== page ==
You should never download ROMs from websites you don’t trust, as the files could contain viruses. Always scan files for viruses to be safe, and try to stick to websites that are trustworthy, such as websites were homebrew developers share their own game projects with other gamers.
Fan-produced video game software that runs on propriety hardware platforms (including video game consoles), which are typically not user-programmable. For example, if someone creates their own Atari 2600 game as a hobby project and shares the ROM or physical cartridge with other gamers, this is a homebrew game.
Other Options to Enjoy Classic Gaming
There is another option for enjoying classic video games that acts as a middle ground between keeping original hardware and game cartridges and playing pirated ROMs on emulators of questionable quality and legality. As classic gaming continues to become more popular, the original companies that produced popular games and systems of bygone eras are releasing new options for fans to revisit the classic games of their youth. Nintendo, in particular, has been bringing back older games for old and new fans alike.
Nintendo has released some of its classic gaming library via the Virtual Console on Wii, Wii U, and 3DS. These Virtual Console titles are available to purchase and download to your modern game system through the Nintendo eShop. Nintendo’s Virtual Console isn’t just limited to games that were originally released for Nintendo consoles, however. In addition to NES, SNES, GameBoy, N64, etc., you will also find Sega Master System, Sega Genesis, TurboGrafx-16, NEO GEO, and Commodore 64 games in the Wii eShop, Game Gear on the 3DS eShop, and TurboGrafx-16 on the Wii U eShop.
In addition to Virtual Console titles, Nintendo has also recently released classic editions of two of their classic systems, NES and SNES. The NES Classic Edition looks like a miniature version of the original NES system, but it can be connected directly to a modern HD TV and comes pre-loaded with 30 classic games. It comes with a controller that is identical to the original NES controller, and additional controllers are available to purchase.
The SNES Classic Edition is similar to the NES Classic Edition but is designed to look like a smaller version of the original SNES console. This system can also be connected directly to a modern HD TV. This system comes with 20 classic SNES games pre-installed, plus the never-before-released Star Fox 2. The SNES Classic Edition comes with two SNES controllers, so you can play two-player games right out of the box.
Sailor Moon: Another Story, An English Fan Translation of a Japanese-Only Game
When to Use Emulators or Consoles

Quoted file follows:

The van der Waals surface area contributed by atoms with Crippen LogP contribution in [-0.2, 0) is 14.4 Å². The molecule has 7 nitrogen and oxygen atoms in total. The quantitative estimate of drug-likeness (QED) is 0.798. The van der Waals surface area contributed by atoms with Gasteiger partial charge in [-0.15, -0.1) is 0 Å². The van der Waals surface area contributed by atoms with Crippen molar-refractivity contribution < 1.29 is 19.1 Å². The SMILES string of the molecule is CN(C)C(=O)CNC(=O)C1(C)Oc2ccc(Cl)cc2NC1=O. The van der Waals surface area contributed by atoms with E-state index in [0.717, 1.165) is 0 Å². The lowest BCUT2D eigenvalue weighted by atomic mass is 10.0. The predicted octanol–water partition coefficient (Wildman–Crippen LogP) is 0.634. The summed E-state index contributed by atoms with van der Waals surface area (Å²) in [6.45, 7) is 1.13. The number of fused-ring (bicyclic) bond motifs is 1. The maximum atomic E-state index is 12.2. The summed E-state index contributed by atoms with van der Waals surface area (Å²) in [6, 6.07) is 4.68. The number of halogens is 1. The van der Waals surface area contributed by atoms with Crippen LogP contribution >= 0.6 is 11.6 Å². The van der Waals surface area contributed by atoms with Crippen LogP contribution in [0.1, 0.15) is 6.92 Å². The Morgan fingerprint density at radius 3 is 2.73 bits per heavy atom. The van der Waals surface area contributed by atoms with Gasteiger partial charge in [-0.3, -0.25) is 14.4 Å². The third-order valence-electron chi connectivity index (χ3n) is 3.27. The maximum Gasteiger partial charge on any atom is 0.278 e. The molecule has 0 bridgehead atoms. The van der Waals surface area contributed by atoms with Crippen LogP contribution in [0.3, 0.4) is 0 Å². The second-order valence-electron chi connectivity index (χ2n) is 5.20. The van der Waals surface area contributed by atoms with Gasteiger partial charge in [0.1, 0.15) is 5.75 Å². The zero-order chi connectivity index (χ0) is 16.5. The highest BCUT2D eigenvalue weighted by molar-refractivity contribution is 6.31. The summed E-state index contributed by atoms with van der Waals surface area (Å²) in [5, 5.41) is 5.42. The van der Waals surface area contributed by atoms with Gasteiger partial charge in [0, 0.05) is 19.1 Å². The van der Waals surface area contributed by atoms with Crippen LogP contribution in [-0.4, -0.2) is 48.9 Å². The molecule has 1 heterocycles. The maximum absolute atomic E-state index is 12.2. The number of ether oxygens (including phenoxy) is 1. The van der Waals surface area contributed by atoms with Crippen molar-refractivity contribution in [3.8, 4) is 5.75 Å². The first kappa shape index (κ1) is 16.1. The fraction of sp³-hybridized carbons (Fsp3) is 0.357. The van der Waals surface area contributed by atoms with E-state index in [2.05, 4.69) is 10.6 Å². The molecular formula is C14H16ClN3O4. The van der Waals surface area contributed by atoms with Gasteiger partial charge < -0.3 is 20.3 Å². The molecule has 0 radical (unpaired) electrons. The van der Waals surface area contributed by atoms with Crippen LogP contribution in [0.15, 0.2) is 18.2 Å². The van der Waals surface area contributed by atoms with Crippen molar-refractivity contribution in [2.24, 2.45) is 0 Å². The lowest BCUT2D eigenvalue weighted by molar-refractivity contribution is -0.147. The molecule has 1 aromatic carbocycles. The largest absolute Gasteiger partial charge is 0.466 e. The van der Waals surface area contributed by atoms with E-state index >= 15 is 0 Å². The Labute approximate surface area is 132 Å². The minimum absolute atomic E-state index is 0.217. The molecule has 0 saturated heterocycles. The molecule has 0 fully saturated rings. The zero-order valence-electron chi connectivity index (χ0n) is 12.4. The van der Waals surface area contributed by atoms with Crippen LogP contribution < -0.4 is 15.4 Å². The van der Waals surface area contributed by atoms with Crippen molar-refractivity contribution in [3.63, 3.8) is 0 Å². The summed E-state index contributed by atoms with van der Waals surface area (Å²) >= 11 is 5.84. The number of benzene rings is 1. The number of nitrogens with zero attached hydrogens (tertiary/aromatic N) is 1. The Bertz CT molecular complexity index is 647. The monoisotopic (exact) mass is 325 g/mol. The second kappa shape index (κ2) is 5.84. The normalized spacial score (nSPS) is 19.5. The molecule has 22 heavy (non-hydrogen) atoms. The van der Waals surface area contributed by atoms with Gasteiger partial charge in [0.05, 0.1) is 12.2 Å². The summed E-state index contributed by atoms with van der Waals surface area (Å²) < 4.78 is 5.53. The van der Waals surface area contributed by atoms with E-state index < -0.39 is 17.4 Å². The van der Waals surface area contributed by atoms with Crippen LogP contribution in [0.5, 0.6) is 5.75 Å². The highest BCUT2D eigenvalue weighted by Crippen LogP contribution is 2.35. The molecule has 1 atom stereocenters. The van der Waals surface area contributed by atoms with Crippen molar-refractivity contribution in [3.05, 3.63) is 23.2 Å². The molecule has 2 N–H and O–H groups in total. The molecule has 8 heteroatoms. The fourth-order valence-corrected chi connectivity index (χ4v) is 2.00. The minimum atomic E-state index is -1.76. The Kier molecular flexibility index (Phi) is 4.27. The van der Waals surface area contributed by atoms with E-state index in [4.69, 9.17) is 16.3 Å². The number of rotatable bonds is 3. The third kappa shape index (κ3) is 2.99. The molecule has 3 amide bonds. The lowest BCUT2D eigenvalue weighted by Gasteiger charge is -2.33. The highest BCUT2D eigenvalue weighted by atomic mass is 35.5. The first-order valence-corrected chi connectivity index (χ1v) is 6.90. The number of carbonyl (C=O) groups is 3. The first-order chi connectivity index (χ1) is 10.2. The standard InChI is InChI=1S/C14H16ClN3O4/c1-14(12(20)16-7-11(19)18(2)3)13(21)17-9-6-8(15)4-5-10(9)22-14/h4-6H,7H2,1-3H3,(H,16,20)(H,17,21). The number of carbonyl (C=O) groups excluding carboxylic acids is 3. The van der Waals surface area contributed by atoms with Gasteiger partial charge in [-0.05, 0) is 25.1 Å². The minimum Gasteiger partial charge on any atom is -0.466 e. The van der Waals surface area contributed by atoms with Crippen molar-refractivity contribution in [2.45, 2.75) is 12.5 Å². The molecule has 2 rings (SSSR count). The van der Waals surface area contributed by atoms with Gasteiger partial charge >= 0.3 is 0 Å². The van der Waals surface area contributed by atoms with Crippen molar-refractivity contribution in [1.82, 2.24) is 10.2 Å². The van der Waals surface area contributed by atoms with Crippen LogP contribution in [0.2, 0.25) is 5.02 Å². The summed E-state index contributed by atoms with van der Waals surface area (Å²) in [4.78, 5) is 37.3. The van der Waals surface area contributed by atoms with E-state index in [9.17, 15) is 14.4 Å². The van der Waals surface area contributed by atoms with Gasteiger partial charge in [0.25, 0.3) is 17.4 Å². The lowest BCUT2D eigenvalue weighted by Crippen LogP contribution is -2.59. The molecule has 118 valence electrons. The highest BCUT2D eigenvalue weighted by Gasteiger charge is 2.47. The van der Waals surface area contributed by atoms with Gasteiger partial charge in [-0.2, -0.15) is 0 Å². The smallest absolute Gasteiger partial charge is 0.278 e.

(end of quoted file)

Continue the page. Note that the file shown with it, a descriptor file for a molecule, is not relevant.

Though many serious classic gamers prefer the original consoles and cartridges when possible, there are some situations where emulators make sense.
Many games were never released outside of their country of origin. It may be near impossible to find a Japanese-only game in the United States. Depending upon the console, region locking may prevent you from playing an imported game on your console, unless you are willing to import an entire other-region console. In situations like this, downloading a ROM may be your only choice if you want to play that particular game.
Another issue you may run into with foreign games is the language barrier. Some games were only officially released in Japanese have been translated to English by fans. These fan-translations are available online in the form of ROMs. Text-heavy games, such as RPGs, can really only be enjoyed if you understand the language, so these fan-translations allow people who would otherwise be unable to play a certain game enjoy it as well.
Emulators may also be useful when you want to play a classic video game on the go. While you might own the official release of a game, you may still want to play it between classes or while waiting for a flight. Emulators on your laptop, smart phone, or on dedicated portable emulation devices, allow you to enjoy your favorite games anywhere.
There Are Many Ways to Play
While many gamers prefer to play classic video games on the original hardware, there are some instances where emulation makes sense. Some games are only available to play via emulation software. As classic gaming continues to increase in popularity, original license holders are finding new ways to officially bring back classic favorites. There are many different ways to play classic video games now, whether you prefer original hardware, virtual console, or PC emulation.
© 2018 Jennifer Wilber